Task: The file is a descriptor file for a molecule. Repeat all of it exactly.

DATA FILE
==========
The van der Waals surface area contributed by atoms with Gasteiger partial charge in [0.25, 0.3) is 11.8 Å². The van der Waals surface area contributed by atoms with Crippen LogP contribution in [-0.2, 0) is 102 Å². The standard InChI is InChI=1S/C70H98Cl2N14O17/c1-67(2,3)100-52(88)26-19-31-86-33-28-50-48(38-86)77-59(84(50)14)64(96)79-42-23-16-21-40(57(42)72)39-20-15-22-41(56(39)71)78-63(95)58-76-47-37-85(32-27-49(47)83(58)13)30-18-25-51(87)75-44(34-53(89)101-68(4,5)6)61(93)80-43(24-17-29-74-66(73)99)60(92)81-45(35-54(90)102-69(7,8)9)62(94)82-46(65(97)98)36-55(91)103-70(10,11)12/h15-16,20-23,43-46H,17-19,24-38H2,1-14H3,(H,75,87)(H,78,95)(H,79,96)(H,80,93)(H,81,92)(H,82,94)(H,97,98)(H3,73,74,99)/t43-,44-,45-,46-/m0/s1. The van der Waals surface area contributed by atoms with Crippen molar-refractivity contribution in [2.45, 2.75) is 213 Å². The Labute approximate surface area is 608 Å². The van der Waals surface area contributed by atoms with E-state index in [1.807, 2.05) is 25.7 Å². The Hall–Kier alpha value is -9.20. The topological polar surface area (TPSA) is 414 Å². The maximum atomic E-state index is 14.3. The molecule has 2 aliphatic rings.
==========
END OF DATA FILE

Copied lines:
The van der Waals surface area contributed by atoms with Gasteiger partial charge in [0.25, 0.3) is 11.8 Å². The van der Waals surface area contributed by atoms with Crippen LogP contribution in [-0.2, 0) is 102 Å². The standard InChI is InChI=1S/C70H98Cl2N14O17/c1-67(2,3)100-52(88)26-19-31-86-33-28-50-48(38-86)77-59(84(50)14)64(96)79-42-23-16-21-40(57(42)72)39-20-15-22-41(56(39)71)78-63(95)58-76-47-37-85(32-27-49(47)83(58)13)30-18-25-51(87)75-44(34-53(89)101-68(4,5)6)61(93)80-43(24-17-29-74-66(73)99)60(92)81-45(35-54(90)102-69(7,8)9)62(94)82-46(65(97)98)36-55(91)103-70(10,11)12/h15-16,20-23,43-46H,17-19,24-38H2,1-14H3,(H,75,87)(H,78,95)(H,79,96)(H,80,93)(H,81,92)(H,82,94)(H,97,98)(H3,73,74,99)/t43-,44-,45-,46-/m0/s1. The van der Waals surface area contributed by atoms with Crippen molar-refractivity contribution in [2.45, 2.75) is 213 Å². The Labute approximate surface area is 608 Å². The van der Waals surface area contributed by atoms with E-state index in [1.807, 2.05) is 25.7 Å². The Hall–Kier alpha value is -9.20. The topological polar surface area (TPSA) is 414 Å². The maximum atomic E-state index is 14.3. The molecule has 2 aliphatic rings.